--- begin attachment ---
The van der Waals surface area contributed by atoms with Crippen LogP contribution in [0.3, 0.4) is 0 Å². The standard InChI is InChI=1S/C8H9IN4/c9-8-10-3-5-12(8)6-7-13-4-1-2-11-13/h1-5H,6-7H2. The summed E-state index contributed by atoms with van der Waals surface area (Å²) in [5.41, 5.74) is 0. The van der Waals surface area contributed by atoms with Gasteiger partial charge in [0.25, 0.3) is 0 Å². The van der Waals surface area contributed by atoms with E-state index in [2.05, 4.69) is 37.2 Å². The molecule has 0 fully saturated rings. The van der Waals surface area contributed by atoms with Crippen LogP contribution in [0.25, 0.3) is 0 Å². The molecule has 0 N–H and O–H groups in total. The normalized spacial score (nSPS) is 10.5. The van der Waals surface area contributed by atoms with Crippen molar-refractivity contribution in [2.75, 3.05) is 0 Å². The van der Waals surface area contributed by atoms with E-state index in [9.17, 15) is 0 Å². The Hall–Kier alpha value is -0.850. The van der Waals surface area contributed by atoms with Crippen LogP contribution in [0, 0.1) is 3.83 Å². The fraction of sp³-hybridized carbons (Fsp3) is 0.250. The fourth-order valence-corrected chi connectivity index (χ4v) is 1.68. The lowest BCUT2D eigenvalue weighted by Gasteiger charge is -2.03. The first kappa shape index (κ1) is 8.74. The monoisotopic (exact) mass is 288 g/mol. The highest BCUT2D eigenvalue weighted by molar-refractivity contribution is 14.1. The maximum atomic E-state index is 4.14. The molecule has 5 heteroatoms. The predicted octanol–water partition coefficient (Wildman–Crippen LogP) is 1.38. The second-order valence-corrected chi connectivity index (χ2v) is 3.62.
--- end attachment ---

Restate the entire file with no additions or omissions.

The van der Waals surface area contributed by atoms with Crippen LogP contribution in [0.3, 0.4) is 0 Å². The standard InChI is InChI=1S/C8H9IN4/c9-8-10-3-5-12(8)6-7-13-4-1-2-11-13/h1-5H,6-7H2. The summed E-state index contributed by atoms with van der Waals surface area (Å²) in [5.41, 5.74) is 0. The van der Waals surface area contributed by atoms with Gasteiger partial charge in [0.25, 0.3) is 0 Å². The van der Waals surface area contributed by atoms with E-state index in [2.05, 4.69) is 37.2 Å². The molecule has 0 fully saturated rings. The van der Waals surface area contributed by atoms with Crippen LogP contribution in [0.25, 0.3) is 0 Å². The molecule has 0 N–H and O–H groups in total. The normalized spacial score (nSPS) is 10.5. The van der Waals surface area contributed by atoms with Crippen molar-refractivity contribution in [2.75, 3.05) is 0 Å². The van der Waals surface area contributed by atoms with E-state index in [9.17, 15) is 0 Å². The Hall–Kier alpha value is -0.850. The van der Waals surface area contributed by atoms with Crippen LogP contribution in [0, 0.1) is 3.83 Å². The fraction of sp³-hybridized carbons (Fsp3) is 0.250. The fourth-order valence-corrected chi connectivity index (χ4v) is 1.68. The lowest BCUT2D eigenvalue weighted by Gasteiger charge is -2.03. The first kappa shape index (κ1) is 8.74. The monoisotopic (exact) mass is 288 g/mol. The highest BCUT2D eigenvalue weighted by molar-refractivity contribution is 14.1. The maximum atomic E-state index is 4.14. The molecule has 5 heteroatoms. The predicted octanol–water partition coefficient (Wildman–Crippen LogP) is 1.38. The second-order valence-corrected chi connectivity index (χ2v) is 3.62.